Defining What It Means to Care | Leah Harris


From The Progressive Magazine: “We want to think of mental health facilities as safe, compassionate places to get help in a crisis. Yes, there are caring workers doing their best to support patients under less than ideal circumstances. But unless you’ve been a patient in one of these places, it can be difficult to grasp just how carceral and punitive they often are.

Involuntary treatment is typically experienced as traumatic, especially when combined with invasive practices like seclusion, restraint, and forced medication. Involuntary hospitalization runs counter to effective therapeutic relationships with providers, and can cause people to refuse care in the future.

Paternalistic assumptions that disabled people lack the capacity to make their own treatment decisions—and therefore must be forced into care—have been disproven. Wisconsin leads the nation in involuntary commitment, although collaborative alternatives to force exist, such as supported decision-making and psychiatric advance directives. The United Nations Committee on the Rights of Persons with Disabilities views involuntary treatment as a human rights violation.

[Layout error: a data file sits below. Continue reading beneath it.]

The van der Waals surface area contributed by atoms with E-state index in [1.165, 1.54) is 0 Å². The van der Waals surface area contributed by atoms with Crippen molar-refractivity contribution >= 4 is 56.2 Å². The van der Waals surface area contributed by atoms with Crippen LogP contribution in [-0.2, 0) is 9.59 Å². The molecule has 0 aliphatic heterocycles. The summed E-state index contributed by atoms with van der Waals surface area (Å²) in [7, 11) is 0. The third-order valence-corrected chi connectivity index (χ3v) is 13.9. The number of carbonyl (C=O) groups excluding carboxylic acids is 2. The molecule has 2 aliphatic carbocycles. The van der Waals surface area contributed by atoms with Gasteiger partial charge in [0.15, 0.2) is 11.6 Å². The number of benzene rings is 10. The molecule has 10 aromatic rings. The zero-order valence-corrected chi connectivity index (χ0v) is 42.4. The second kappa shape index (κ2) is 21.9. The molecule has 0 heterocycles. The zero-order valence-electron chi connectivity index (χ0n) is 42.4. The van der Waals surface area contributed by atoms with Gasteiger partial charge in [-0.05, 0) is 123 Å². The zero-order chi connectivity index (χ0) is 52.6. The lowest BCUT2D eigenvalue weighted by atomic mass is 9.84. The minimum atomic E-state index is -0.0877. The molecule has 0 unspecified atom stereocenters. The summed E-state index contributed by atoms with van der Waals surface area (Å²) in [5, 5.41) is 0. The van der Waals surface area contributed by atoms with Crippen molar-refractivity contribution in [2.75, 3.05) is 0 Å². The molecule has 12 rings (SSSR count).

While my mother and [psychiatric survivor and activist Alberta] Lessard were both white, racial disparities in psychiatric care are glaring. Black and brown people are more likely than their white counterparts to face forced inpatient and outpatient commitments. They also are more likely to receive carceral and coercive interventions while under psychiatric care, and to be denied access to voluntary community support.

Compounding the crisis in Wisconsin and across the United States is an ongoing shortage of qualified mental health professionals. Granite Hills, open for less than a year, is already getting terrible reviews online—such as ‘Just don’t’—from workers who allege that it is understaffed and unsafe.

A growing chorus of voices, led by the disability justice and abolitionist movements, are calling for public health-based policy changes to break long-standing cycles of racial injustice, and to support human needs for community and care. Central to their demands is housing justice.”